PIt was a proud moment for the President of the United States this Tuesday, December 6 in Phoenix, Arizona. He comes to inaugurate the construction site of a state-of-the-art electronic chip manufacturing facility by the world leader in the sector, the Taiwanese TSMC. An investment of 12 billion dollars (11.4 billion euros) and more than 2,000 jobs at stake. And suddenly, the entrepreneurs of the Chinese nationalist island pull out their Christmas present. In the end, it will not be 12 but 40 billion that will be invested in the Arizona desert, with a second factory coming out of the hat. And the latter will use the most advanced technology in the world.
To judge the performance of a chip, we measure the width of its engraving. It is this which determines the number of transistors, and therefore its computing capacity. Currently, the thinnest produced is 5 nanometers, or 5 billionths of a meter, 20 million times thinner than a hair. TSMC and its Korean rival Samsung are the only manufacturers in the world to achieve this feat. Both are testing 3-nanometer chips for mass production in 2023. In sunny Phoenix, TSMC’s president claimed his first US factory will eventually produce 4-nanometer chips instead of 5 – the second will target 3 nanometers.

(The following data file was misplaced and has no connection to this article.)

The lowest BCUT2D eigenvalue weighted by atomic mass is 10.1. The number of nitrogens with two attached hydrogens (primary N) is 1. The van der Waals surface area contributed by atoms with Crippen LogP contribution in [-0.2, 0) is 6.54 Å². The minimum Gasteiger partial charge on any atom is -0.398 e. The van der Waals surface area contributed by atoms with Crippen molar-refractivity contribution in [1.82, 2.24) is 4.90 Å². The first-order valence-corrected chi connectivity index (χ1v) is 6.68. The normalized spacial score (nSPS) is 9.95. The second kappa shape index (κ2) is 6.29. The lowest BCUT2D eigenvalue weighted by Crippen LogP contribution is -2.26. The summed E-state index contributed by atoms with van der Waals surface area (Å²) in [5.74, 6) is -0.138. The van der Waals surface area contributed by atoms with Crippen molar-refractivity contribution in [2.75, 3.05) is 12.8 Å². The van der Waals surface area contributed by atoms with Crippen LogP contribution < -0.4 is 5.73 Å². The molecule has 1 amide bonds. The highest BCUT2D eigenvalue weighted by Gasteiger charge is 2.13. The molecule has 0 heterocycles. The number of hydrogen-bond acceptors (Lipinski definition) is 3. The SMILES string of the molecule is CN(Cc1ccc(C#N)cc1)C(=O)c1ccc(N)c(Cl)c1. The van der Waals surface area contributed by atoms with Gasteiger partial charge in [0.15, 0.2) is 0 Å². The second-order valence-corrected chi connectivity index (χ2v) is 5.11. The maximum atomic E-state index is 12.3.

Tel Buzz l’Eclair
Joe Biden can be jubilant, America is catching up at high speed with its industrial backwardness in the most sophisticated manufacturing field on the planet with its extreme miniaturization. Like Buzz Lightyear, the cartoon cosmonaut Toy Story, he could exclaim: “Towards the infinitely small and beyond!” Beyond that, it’s the reconquest of strategic independence in this key area. It’s not won yet. The production of 5 and 3 nanometer processors will not take place, at best, until 2024 for the first and 2026 for the second. On these dates, TSMC will be upgraded to the next generation in its factories in Taiwan.
Its American production will then represent less than 10% of its total manufacturing capacity, while its largest customer, Apple, has its factory specially dedicated by TSMC in Taiwan. The Asian firm ensures that the installation in the United States is expensive, in spite of the subsidies, and complicated. She had difficulty finding engineers and then had to send them to Taiwan for a year and a half to train them. Time and consistency in effort are the real barrier in this top-of-the-range profession, just as much as technology. A skill that is cultivated and which we can see today in France that it is no longer there in certain exceptional sectors such as nuclear power. The reconquest of know-how is a very long process.